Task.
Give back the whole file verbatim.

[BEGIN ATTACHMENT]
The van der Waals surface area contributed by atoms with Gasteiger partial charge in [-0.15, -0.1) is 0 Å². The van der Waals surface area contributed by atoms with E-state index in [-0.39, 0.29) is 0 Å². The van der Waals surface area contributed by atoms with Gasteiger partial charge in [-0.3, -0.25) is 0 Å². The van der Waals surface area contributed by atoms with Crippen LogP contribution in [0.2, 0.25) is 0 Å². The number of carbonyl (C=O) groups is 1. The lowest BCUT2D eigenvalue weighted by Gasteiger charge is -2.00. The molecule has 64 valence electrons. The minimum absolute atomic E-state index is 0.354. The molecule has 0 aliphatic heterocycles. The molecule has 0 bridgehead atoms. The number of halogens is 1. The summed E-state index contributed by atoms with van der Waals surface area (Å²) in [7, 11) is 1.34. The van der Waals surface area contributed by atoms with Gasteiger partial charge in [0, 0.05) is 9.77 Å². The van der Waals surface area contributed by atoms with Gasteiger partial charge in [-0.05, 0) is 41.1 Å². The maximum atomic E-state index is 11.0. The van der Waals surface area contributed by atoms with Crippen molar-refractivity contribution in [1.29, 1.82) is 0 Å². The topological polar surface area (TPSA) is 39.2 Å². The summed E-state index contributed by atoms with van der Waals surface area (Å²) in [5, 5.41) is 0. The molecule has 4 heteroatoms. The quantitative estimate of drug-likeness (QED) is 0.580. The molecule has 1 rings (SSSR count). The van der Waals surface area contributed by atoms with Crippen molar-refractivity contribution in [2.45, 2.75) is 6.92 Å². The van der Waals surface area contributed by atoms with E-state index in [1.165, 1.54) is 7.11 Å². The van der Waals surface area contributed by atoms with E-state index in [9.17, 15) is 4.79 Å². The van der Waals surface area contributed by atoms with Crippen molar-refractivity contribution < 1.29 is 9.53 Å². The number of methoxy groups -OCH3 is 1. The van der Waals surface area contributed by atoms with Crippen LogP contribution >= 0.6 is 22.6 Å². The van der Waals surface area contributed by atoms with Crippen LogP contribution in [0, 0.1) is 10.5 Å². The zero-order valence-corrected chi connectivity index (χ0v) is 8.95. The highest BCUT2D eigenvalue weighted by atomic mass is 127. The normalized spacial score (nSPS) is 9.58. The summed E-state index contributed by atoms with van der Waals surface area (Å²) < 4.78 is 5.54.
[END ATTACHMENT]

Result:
The van der Waals surface area contributed by atoms with Gasteiger partial charge in [-0.15, -0.1) is 0 Å². The van der Waals surface area contributed by atoms with E-state index in [-0.39, 0.29) is 0 Å². The van der Waals surface area contributed by atoms with Gasteiger partial charge in [-0.3, -0.25) is 0 Å². The van der Waals surface area contributed by atoms with Crippen LogP contribution in [0.2, 0.25) is 0 Å². The number of carbonyl (C=O) groups is 1. The lowest BCUT2D eigenvalue weighted by Gasteiger charge is -2.00. The molecule has 64 valence electrons. The minimum absolute atomic E-state index is 0.354. The molecule has 0 aliphatic heterocycles. The molecule has 0 bridgehead atoms. The number of halogens is 1. The summed E-state index contributed by atoms with van der Waals surface area (Å²) in [7, 11) is 1.34. The van der Waals surface area contributed by atoms with Gasteiger partial charge in [0, 0.05) is 9.77 Å². The van der Waals surface area contributed by atoms with Gasteiger partial charge in [-0.05, 0) is 41.1 Å². The maximum atomic E-state index is 11.0. The van der Waals surface area contributed by atoms with Crippen molar-refractivity contribution in [1.29, 1.82) is 0 Å². The topological polar surface area (TPSA) is 39.2 Å². The summed E-state index contributed by atoms with van der Waals surface area (Å²) in [5, 5.41) is 0. The molecule has 4 heteroatoms. The quantitative estimate of drug-likeness (QED) is 0.580. The molecule has 1 rings (SSSR count). The van der Waals surface area contributed by atoms with Crippen molar-refractivity contribution in [2.45, 2.75) is 6.92 Å². The van der Waals surface area contributed by atoms with E-state index in [1.165, 1.54) is 7.11 Å². The van der Waals surface area contributed by atoms with E-state index in [9.17, 15) is 4.79 Å². The van der Waals surface area contributed by atoms with Crippen molar-refractivity contribution < 1.29 is 9.53 Å². The number of methoxy groups -OCH3 is 1. The van der Waals surface area contributed by atoms with Crippen LogP contribution >= 0.6 is 22.6 Å². The van der Waals surface area contributed by atoms with Crippen LogP contribution in [0, 0.1) is 10.5 Å². The zero-order valence-corrected chi connectivity index (χ0v) is 8.95. The highest BCUT2D eigenvalue weighted by atomic mass is 127. The normalized spacial score (nSPS) is 9.58. The summed E-state index contributed by atoms with van der Waals surface area (Å²) < 4.78 is 5.54.